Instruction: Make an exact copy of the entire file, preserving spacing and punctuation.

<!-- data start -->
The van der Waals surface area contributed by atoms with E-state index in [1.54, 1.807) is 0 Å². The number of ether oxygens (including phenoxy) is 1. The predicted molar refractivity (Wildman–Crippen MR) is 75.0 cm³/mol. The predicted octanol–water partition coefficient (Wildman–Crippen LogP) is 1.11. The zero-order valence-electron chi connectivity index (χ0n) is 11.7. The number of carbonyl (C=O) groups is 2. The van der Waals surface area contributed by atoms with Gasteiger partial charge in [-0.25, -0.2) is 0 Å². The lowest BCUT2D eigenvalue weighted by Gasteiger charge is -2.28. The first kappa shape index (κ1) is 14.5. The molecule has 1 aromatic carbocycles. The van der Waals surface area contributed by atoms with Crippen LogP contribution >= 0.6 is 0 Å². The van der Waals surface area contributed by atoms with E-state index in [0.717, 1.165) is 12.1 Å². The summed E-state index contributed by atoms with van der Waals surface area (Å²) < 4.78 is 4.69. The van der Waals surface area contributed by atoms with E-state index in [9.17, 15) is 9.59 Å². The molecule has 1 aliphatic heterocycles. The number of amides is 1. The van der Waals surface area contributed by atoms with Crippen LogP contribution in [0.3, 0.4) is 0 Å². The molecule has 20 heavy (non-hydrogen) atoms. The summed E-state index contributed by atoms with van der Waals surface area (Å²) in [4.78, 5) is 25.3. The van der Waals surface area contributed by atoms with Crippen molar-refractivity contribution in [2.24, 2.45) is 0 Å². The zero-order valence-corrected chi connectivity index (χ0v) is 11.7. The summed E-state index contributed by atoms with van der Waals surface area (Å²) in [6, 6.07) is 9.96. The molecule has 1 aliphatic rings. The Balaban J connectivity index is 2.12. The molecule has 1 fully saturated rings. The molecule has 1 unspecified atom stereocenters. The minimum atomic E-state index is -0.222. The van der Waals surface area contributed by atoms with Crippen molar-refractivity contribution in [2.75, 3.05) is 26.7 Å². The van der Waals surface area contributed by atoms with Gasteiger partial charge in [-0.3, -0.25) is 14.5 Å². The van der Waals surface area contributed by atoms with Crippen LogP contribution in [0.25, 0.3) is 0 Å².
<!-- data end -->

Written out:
The van der Waals surface area contributed by atoms with E-state index in [1.54, 1.807) is 0 Å². The number of ether oxygens (including phenoxy) is 1. The predicted molar refractivity (Wildman–Crippen MR) is 75.0 cm³/mol. The predicted octanol–water partition coefficient (Wildman–Crippen LogP) is 1.11. The zero-order valence-electron chi connectivity index (χ0n) is 11.7. The number of carbonyl (C=O) groups is 2. The van der Waals surface area contributed by atoms with Gasteiger partial charge in [-0.25, -0.2) is 0 Å². The lowest BCUT2D eigenvalue weighted by Gasteiger charge is -2.28. The first kappa shape index (κ1) is 14.5. The molecule has 1 aromatic carbocycles. The van der Waals surface area contributed by atoms with Crippen LogP contribution >= 0.6 is 0 Å². The van der Waals surface area contributed by atoms with E-state index in [0.717, 1.165) is 12.1 Å². The summed E-state index contributed by atoms with van der Waals surface area (Å²) < 4.78 is 4.69. The van der Waals surface area contributed by atoms with E-state index in [9.17, 15) is 9.59 Å². The molecule has 1 aliphatic heterocycles. The number of amides is 1. The van der Waals surface area contributed by atoms with Crippen LogP contribution in [0.3, 0.4) is 0 Å². The molecule has 20 heavy (non-hydrogen) atoms. The summed E-state index contributed by atoms with van der Waals surface area (Å²) in [4.78, 5) is 25.3. The van der Waals surface area contributed by atoms with Crippen molar-refractivity contribution in [2.24, 2.45) is 0 Å². The zero-order valence-corrected chi connectivity index (χ0v) is 11.7. The summed E-state index contributed by atoms with van der Waals surface area (Å²) in [6, 6.07) is 9.96. The molecule has 1 aliphatic rings. The Balaban J connectivity index is 2.12. The molecule has 1 fully saturated rings. The molecule has 1 unspecified atom stereocenters. The minimum atomic E-state index is -0.222. The van der Waals surface area contributed by atoms with Crippen molar-refractivity contribution in [2.75, 3.05) is 26.7 Å². The van der Waals surface area contributed by atoms with Gasteiger partial charge in [-0.3, -0.25) is 14.5 Å². The van der Waals surface area contributed by atoms with Crippen LogP contribution in [0.25, 0.3) is 0 Å².